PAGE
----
Is Romney Vulnerable on Gay Marriage?

Yesterday, the day after President Obama finally endorsed gay marriage, his campaign released a video faulting his presumptive Republican opponent, Mitt Romney, for not doing so as well. The contrast the video draws, based mainly on public statements by Obama and Romney, is mostly fair but misleading in one important respect: It suggests that Romney, unlike Obama's Republican predecessor, George W. Bush, opposes even "civil unions" for same-sex couples. As I noted yesterday, that is not true: Romney is on record as supporting "domestic partnerships" that include "the potential for health benefits and rights of survivorship." What else they might include is not clear. The video claims Romney opposes "health insurance for your partner and kids," which is not accurate unless Romney has changed his position since he was running for governor of Massachusetts in 2002. It also says he would prevent gay couples from "adopting children together" and making "emergency medical decisions" for each other, but it does not provide any quotes to back up those claims. 

The video does show Romney saying, after Obama's announcement on Wednesday, "I don't favor civil unions if they're identical to marriage other than by name" (which is what Obama supported until two days ago). But there's a wide range of possibilities between that option and no legal recognition at all. Romney should be pressed to say where on that range he falls, because that question highlights the practical difficulties that gay couples face every day and the basic unfairness of their unequal legal treatment. Romney does not want to talk about gay marriage, precisely because it puts him in the awkward position of explaining what alternatives he favors. But if you are inclined to question the issue's relevance in a presidential race, since marriage law is traditionally handled by the states, note that Romney himself has declared this a federal issue by insisting on one nationally imposed definition of marriage (a point the video also highlights).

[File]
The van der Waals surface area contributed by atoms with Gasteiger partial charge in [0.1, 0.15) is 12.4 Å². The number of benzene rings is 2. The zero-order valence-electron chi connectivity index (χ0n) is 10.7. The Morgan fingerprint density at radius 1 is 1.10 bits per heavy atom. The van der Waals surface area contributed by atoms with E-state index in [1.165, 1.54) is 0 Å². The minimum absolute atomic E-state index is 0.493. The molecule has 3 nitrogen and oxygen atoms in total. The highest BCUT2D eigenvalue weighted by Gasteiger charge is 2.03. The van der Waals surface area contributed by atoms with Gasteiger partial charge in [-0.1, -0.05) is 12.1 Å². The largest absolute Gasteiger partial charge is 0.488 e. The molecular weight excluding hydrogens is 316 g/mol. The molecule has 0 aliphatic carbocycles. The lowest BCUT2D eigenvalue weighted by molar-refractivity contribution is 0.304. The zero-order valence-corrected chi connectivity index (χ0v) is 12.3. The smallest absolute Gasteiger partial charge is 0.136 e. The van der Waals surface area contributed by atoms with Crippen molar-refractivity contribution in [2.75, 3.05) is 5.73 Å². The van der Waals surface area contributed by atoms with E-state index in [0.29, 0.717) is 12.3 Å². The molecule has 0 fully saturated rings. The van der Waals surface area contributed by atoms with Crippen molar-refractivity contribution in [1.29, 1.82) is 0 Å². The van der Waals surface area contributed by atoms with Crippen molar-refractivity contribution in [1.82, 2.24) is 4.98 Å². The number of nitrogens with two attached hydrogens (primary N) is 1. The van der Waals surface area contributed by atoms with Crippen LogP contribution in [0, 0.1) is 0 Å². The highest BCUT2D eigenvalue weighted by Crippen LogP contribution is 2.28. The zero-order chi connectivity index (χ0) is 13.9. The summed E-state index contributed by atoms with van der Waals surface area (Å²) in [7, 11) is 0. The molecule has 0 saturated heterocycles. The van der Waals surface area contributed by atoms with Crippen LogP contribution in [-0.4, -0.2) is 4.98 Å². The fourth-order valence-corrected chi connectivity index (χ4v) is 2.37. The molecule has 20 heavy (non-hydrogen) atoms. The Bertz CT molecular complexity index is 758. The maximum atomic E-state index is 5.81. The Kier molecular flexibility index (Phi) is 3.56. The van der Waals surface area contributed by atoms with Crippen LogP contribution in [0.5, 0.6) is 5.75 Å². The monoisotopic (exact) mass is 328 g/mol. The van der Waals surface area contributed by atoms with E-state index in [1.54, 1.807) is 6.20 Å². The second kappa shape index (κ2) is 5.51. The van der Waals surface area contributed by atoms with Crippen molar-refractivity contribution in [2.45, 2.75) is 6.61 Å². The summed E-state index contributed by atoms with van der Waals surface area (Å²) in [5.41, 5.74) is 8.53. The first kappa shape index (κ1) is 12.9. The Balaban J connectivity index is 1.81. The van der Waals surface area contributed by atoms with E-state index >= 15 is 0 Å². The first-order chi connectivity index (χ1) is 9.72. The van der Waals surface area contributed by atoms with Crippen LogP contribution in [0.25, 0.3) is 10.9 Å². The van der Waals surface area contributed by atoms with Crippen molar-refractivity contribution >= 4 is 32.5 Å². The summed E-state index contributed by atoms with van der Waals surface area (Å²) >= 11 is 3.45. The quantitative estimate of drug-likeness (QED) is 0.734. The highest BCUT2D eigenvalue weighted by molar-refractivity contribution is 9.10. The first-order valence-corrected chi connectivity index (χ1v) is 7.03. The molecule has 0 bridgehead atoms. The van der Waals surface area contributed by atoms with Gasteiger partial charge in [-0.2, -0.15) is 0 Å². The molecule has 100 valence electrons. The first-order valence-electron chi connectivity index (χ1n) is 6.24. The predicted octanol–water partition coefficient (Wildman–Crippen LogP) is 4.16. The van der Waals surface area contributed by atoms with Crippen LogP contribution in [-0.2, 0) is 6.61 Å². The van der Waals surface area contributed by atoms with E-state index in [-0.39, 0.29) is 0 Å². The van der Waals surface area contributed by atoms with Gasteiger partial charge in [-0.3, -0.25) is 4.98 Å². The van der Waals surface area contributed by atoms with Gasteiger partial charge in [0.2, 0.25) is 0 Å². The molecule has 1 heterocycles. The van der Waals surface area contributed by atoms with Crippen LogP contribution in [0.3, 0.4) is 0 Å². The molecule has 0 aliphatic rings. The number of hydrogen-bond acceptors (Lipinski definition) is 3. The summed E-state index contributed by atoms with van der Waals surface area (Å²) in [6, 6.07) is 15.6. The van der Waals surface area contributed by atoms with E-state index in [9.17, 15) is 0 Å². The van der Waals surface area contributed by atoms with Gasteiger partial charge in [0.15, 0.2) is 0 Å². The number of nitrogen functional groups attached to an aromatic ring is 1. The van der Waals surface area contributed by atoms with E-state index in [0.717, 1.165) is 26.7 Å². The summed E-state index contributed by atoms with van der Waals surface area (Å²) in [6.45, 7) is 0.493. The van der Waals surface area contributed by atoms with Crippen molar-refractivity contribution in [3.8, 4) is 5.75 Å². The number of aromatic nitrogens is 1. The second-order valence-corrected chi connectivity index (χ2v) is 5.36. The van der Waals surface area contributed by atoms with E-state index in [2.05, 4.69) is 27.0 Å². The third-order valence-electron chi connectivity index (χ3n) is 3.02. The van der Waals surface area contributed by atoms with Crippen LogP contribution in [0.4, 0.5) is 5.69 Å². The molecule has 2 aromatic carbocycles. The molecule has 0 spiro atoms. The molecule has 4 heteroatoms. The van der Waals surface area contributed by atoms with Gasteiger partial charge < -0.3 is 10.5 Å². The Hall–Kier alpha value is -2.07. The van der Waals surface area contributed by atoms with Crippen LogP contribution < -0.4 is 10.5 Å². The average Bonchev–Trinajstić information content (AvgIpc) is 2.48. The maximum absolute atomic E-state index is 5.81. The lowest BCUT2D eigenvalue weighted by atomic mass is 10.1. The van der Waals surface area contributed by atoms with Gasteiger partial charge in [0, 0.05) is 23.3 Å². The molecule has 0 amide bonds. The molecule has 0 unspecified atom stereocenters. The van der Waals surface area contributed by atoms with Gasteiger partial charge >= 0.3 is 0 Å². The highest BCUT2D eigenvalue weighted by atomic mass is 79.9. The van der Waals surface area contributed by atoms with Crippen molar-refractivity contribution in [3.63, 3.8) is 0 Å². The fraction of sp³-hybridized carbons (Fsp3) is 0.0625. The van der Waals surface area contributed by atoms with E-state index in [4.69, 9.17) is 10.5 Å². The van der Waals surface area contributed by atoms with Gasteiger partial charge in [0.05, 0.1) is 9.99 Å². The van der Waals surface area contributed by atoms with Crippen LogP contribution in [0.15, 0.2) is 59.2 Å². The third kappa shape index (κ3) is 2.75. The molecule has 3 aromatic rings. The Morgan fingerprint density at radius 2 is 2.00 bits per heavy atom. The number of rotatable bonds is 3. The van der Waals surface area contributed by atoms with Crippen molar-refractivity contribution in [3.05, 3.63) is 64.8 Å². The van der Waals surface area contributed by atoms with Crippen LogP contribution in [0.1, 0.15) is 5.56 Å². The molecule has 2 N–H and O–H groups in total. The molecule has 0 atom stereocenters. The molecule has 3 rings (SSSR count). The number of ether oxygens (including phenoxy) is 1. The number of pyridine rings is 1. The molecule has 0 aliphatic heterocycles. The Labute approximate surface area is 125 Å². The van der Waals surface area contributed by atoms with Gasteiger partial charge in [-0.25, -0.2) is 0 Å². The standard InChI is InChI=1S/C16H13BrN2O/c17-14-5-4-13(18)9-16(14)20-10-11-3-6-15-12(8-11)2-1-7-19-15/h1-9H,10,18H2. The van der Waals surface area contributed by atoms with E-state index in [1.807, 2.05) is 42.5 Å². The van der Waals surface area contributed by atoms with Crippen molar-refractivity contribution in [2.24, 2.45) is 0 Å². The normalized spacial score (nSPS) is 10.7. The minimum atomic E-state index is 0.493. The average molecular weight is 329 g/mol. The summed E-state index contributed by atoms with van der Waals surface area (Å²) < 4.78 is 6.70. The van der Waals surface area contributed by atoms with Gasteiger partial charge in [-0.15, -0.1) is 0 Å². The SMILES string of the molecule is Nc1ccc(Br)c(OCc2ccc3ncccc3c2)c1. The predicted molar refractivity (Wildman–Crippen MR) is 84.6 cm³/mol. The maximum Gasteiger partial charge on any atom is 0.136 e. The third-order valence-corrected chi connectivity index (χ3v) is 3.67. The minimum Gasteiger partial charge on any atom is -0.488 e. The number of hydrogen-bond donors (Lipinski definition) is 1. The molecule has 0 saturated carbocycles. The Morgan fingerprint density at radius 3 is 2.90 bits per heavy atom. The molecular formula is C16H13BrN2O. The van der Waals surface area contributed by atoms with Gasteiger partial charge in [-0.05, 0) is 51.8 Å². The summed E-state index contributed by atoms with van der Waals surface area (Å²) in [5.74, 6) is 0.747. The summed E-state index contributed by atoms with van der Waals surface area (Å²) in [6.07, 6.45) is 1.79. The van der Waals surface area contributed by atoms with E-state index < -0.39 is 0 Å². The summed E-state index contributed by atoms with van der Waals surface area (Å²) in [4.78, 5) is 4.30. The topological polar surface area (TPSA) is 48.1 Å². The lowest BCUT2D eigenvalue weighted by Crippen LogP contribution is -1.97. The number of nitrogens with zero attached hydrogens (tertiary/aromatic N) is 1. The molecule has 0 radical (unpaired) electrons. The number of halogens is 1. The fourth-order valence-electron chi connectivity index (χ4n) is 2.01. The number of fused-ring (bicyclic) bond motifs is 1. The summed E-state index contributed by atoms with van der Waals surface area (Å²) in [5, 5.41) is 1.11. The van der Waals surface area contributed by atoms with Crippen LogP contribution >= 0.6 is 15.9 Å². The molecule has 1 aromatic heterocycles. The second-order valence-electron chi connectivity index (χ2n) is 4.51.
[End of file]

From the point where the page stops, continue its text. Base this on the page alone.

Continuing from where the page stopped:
Obama, by contrast, says the issue should be resolved state by state. That means he is not, for the time being at least, making a constitutional argument against state bans on gay marriage, although he has opposed them on policy grounds. On the face of it, his federalist position is consistent with his opposition to the Defense of Marriage Act (DOMA), which bars the federal government from recognizing state-certified gay marriages. But his argument against the constitutionality of that provision is based on the equal protection guarantee implicit in the Fifth Amendment's Due Process Clause, not on the 10th Amendment. As I said in my column this week, that position suggests Obama would be receptive to an equal protection argument (based on the 14th Amendment) against state laws prohibiting marriage between people of the same sex, along the lines of the challenge that led the Supreme Court to overturn state bans on interracial marriage. That is exactly the analogy drawn by opponents of California's Proposition 8 in a case that is heading for the Court (along with a challenge to DOMA that involves both equal protection and 10th Amendment arguments). But as long as Obama says states should be free to define marriage as they see fit, his video's charge that "Romney would even let states roll back federal rights for couples' hospital visits" (because he says "states are able to make decisions with regard to domestic partnership benefits") rings a bit hollow.